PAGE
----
David Green

What should we make of the ethnic ‘pay gap’?

A protester at an equal pay demo (Getty images)

If one group earns more and enjoys better workplace success than another, does that mean the less successful group is being discriminated against? There might be individual examples of discrimination but I’m not convinced this is proof of institutional discrimination.

Take career success: the underlying assumption is that a given ethnic group will have all the qualities that make for success in occupations such as medicine, law, the civil service, and more. If we focus on one narrow criterion, university attendance, then in the absence of discrimination we should expect an equal proportion of whites and non-whites to go to university. Universities whose racial composition is not equal find themselves accused of institutional racism, structural racism and even racism pure and simple.

Thomas Sowell, a black American economist, has done more than anyone to show the flaws in this type of reasoning. Here are two striking examples from the many that he offers. He looks at the success of people who scored in the top one per cent in IQ tests, and he studies the achievements of first-born children compared with their later siblings. These results have been in the public domain for decades but are nonetheless disregarded by many campaigners.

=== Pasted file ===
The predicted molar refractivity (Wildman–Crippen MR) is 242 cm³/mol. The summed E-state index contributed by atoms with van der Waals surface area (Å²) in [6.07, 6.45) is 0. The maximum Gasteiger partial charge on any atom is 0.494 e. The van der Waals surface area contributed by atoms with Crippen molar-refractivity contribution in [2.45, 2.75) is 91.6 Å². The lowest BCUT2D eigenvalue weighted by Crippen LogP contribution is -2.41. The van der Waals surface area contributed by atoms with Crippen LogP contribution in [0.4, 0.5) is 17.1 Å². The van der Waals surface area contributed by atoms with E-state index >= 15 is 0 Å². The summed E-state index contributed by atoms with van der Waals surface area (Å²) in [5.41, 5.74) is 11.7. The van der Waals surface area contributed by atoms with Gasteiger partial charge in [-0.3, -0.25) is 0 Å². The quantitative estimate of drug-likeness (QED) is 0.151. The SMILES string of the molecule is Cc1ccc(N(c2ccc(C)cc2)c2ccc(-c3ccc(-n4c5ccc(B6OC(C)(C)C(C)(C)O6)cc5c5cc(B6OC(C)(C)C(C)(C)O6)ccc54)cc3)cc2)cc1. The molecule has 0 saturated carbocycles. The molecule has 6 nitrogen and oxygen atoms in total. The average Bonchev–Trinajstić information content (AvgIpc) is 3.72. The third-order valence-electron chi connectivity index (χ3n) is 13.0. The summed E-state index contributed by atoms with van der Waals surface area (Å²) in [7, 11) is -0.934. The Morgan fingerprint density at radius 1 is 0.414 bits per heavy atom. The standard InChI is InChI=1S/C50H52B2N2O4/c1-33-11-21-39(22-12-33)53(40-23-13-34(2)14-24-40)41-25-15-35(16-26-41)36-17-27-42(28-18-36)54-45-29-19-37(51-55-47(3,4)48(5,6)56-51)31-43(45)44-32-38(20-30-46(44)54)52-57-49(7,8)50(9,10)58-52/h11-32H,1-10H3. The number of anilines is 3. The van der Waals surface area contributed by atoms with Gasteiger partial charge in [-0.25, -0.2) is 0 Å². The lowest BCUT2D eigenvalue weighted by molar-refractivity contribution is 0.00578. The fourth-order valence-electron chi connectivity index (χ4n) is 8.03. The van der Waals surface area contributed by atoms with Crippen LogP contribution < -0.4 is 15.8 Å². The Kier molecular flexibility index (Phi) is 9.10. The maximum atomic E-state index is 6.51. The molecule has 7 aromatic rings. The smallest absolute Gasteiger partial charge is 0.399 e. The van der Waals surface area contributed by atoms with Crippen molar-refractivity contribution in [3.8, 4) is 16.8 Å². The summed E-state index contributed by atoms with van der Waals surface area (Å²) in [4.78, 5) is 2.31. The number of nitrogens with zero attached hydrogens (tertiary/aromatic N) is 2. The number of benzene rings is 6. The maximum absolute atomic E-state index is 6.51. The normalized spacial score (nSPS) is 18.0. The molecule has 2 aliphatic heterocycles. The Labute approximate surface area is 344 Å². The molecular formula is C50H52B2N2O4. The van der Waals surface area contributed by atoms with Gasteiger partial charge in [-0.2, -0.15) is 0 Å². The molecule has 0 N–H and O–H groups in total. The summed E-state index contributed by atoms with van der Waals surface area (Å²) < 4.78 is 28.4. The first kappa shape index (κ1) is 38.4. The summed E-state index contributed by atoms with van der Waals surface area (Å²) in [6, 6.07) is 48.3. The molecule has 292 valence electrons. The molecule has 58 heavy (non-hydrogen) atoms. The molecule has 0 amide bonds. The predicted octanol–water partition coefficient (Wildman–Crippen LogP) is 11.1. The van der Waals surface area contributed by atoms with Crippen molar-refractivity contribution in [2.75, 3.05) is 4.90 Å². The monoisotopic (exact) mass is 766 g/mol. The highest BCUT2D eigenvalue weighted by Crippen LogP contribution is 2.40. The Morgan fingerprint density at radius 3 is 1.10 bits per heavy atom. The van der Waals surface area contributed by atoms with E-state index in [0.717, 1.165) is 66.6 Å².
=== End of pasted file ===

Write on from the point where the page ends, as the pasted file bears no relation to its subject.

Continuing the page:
Most people would predict that having an exceptionally high IQ would lead to occupational success. And yet a famous study by professor Terman of Stanford University, found that outcomes were extremely varied. His team followed a group of 730 American men who scored 140 or more in IQ tests and their life outcomes when they were aged 25 or more were examined in 1940.

Scoring in the top one per cent in intelligence tests would lead most people to expect that this group would all go to university and do well in their chosen career.

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